Certificates | x509 certificates
An X.509 certificate is a digital certificate based on the widely accepted International Telecommunications Union (ITU) X.509 standard, which defines the format of public key infrastructure (PKI) certificates. They are used to manage identity and security in internet communications and computer networking. They are unobtrusive and ubiquitous, and we encounter them every day when using websites, mobile apps, online documents, and connected devices. 1
The certificate is also a confirmation or validation by an trusted Certificate Authority (CA) that the public key contained in the certificate belongs to the person, organization, server or other entity noted in the certificate.
For many reasons, primary, security reasons, we may want to revoke the validity of an X.509 certificate. In a nutshell, an X.509 certificate should be revoked when:
- Encryption keys of the certificate have been compromised.
- Errors occur within an issued certificate.
- We want to change the usage of the certificate.
- Certificate owner is no longer deemed trusted.
The Netdata Agent checks the X.509 certificate revocation status (0: revoked, 1: valid). This alert indicates that the X.509 certificate has been revoked. Check more about the x509 certificate monitoring with Netdata
This alert is triggered in critical state when the X.509 certificate is available and not valid.
Where and why we need X.509 certificates
The following provides a comprehensive explanation from the sectigo’s website 1
Common Applications of X.509 Public Key Infrastructure Many internet protocols rely on X.509, and there are many applications of the PKI technology that are used every day, including Web server security, digital signatures and document signing, and digital identities.
Web Server Security with TLS/SSL Certificates:
PKI is the basis for the secure sockets layer (SSL) and transport layer security (TLS) protocols that are the foundation of HTTPS secure browser connections. Without SSL certificates or TLS to establish secure connections, cybercriminals could exploit the Internet or other IP networks using a variety of attack vectors, such as man-in-the-middle attacks, to intercept messages and access their contents.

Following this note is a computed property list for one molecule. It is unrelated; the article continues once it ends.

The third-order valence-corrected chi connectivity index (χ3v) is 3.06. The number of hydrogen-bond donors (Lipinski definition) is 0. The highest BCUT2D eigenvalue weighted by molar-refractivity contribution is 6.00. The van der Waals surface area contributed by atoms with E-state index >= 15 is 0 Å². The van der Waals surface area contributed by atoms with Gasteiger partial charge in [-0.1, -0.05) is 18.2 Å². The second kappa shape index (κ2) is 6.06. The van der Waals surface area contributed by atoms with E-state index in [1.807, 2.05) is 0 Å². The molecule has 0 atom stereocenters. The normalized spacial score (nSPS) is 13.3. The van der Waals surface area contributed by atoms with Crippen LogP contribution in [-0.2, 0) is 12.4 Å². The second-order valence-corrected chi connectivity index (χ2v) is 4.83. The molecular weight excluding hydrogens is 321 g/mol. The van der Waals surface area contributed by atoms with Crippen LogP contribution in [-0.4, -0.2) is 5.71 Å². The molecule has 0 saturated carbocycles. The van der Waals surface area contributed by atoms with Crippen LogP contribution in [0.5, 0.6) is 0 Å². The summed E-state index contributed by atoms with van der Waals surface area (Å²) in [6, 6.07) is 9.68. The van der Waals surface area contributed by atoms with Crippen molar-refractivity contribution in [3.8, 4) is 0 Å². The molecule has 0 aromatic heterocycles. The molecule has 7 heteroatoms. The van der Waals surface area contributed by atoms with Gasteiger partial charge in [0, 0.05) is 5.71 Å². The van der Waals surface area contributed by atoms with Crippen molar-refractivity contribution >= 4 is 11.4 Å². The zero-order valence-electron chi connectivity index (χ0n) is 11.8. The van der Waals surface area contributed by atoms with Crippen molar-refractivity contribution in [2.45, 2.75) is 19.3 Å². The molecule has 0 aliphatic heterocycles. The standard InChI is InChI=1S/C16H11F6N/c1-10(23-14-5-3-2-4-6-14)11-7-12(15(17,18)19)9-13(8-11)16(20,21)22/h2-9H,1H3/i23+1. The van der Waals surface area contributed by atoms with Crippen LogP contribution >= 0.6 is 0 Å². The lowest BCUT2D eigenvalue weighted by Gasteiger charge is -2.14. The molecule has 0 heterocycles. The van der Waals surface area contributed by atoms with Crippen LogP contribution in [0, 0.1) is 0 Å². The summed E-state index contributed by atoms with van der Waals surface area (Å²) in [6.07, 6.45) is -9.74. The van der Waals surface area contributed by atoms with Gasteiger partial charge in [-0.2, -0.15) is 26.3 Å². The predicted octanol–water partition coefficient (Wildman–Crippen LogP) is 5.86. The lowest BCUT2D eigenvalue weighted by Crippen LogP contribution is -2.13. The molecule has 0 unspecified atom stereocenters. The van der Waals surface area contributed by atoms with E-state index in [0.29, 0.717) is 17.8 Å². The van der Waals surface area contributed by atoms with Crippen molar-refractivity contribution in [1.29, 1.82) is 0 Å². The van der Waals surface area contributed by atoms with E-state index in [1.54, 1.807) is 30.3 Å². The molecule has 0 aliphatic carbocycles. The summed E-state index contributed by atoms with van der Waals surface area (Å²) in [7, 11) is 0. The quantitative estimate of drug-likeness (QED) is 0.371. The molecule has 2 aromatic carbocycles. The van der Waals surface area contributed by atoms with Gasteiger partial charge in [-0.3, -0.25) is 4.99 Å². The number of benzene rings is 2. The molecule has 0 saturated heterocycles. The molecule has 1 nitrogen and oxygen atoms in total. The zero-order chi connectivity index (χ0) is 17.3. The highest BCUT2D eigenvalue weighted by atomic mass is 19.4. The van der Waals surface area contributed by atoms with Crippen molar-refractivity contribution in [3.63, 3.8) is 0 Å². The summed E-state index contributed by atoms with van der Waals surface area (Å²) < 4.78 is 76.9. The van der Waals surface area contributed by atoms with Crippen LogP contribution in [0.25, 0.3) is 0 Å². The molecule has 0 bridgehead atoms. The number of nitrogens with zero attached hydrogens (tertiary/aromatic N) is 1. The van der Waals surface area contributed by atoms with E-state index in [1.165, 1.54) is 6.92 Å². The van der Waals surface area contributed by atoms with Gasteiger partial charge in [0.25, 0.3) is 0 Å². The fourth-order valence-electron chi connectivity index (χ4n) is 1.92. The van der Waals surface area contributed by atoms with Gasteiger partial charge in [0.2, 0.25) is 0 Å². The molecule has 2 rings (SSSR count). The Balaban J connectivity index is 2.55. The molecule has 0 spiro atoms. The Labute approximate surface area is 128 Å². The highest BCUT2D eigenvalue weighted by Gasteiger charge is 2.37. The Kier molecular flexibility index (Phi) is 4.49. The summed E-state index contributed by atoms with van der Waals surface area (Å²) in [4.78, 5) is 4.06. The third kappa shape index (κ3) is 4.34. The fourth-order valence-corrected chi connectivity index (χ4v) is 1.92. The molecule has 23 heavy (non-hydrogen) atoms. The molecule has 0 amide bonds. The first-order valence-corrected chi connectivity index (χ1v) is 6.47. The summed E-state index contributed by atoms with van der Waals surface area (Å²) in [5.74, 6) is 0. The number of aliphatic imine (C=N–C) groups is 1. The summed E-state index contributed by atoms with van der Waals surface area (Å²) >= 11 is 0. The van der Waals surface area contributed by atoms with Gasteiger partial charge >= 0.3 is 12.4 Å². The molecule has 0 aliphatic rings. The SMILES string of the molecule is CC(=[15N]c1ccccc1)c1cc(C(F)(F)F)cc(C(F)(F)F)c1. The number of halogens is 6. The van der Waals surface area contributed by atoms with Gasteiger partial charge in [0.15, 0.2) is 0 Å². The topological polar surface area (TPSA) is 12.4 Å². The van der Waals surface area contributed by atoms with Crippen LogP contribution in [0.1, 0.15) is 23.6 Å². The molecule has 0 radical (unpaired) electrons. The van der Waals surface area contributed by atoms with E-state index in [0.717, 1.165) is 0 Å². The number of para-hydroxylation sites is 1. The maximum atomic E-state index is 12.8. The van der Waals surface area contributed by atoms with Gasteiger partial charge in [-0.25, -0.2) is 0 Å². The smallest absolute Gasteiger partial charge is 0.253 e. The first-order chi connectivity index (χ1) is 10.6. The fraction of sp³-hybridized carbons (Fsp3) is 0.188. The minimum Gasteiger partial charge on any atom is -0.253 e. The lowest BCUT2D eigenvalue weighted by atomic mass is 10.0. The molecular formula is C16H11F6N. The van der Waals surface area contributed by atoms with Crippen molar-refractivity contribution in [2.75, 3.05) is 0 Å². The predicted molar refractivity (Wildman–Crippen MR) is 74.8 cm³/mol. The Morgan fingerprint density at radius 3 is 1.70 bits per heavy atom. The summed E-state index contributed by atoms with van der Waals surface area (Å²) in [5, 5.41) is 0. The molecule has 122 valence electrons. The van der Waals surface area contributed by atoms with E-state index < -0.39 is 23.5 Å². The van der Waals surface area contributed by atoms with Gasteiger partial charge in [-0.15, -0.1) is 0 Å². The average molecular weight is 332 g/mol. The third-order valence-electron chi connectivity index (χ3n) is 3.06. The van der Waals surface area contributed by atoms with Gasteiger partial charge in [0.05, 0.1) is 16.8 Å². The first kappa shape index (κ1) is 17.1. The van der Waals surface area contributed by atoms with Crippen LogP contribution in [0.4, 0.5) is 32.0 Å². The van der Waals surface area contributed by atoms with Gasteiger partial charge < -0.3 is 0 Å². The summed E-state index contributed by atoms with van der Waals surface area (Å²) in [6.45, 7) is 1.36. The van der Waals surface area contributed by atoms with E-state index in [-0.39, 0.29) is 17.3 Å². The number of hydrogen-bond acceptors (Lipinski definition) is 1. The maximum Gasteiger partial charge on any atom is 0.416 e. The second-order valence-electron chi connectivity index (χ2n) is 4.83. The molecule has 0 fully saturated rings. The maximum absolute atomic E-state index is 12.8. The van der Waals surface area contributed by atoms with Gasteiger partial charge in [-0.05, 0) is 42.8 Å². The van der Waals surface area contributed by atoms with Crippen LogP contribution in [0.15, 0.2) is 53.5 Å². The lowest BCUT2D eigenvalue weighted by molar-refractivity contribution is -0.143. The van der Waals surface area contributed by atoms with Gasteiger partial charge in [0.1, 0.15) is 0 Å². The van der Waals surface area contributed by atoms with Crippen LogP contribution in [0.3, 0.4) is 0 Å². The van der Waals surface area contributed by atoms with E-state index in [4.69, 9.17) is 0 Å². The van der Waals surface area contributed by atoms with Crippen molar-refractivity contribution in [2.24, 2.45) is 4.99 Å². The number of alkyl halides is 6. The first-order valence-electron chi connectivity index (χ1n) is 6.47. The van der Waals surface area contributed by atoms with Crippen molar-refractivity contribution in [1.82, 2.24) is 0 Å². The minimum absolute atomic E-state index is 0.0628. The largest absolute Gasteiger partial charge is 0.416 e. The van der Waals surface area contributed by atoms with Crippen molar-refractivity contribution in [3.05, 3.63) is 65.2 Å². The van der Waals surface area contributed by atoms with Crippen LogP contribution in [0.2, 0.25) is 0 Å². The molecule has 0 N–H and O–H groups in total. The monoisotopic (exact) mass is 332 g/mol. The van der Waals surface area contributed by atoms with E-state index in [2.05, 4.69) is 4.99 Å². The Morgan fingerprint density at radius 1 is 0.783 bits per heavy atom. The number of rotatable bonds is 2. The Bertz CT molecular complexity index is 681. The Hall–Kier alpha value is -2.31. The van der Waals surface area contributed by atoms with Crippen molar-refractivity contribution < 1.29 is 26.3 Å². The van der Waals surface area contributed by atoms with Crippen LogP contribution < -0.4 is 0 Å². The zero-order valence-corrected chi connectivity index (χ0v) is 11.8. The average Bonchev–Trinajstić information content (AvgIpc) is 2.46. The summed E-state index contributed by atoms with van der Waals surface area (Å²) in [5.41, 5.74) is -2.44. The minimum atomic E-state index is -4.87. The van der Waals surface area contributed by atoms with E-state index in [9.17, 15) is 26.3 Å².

Digital Signatures and Document Signing:
In addition to being used to secure messages, PKI-based certificates can be used for digital
signatures and document signing. Digital signatures are a specific type of electronic signature
that leverages PKI to authenticate the identity of the signer and the integrity of the signature
and the document. Digital signatures cannot be altered or duplicated in any way, as the signature
is created by generating a hash, which is encrypted using a sender’s private key. This
cryptographic verification mathematically binds the signature to the original message to ensure
that the sender is authenticated and the message itself has not been altered.
Code Signing enables application developers to add a layer of assurance by digitally signing
applications, drivers, and software programs so that end users can verify that a third party has
not altered or compromised the code they receive. To verify the code is safe and trusted, these
digital certificates include the software developer’s signature, the company name, and
S/MIME certificates validate email senders and encrypt email contents to protect against
increasingly sophisticated social engineering and spear phishing attacks. By encrypting/decrypting
email messages and attachments and by validating identity, S/MIME email certificates assure users
that emails are authentic and unmodified.
SSH keys are a form of X.509 certificate that provides a secure access credential used in the
Secure Shell (SSH) protocol. As the SSH protocol is widely used for communication in cloud
services, network environments, file transfer tools, and configuration management tools, most
organizations use SSH keys to authenticate identity and protect those services from unintended use
or malicious attacks. SSH keys not only improve security, but also enable the automation of
connected processes, single sign-on (SSO), and identity and access management at the scale that
today’s businesses require.
X.509 digital certificates also provide effective digital identity authentication. As data and
applications expand beyond traditional networks to mobile devices, public clouds, private clouds,
and Internet of Things devices, securing identities becomes more important than ever. And digital
identities don’t have to be restricted to devices; they can also be used to authenticate people,
data, or applications. Digital identity certificates based on this standard enable organizations
to improve security by replacing passwords, which attackers have become increasingly adept at
See more about the Certificate Authorities
A certification authority (CA) is an entity that issues digital certificates. A digital certificate certifies the ownership of a public key by the named subject of the certificate. This allows others (relying parties) to rely upon signatures or on assertions made about the private key that corresponds to the certified public key. A CA acts as a trusted third party—trusted both by the subject (owner) of the certificate and by the party relying upon the certificate. The format of these certificates is specified by the X.509 or EMV standard.
References and source
A revocation of a certificate is irreversible. That means that this certificate is no longer
useful. You must stop using it in any way.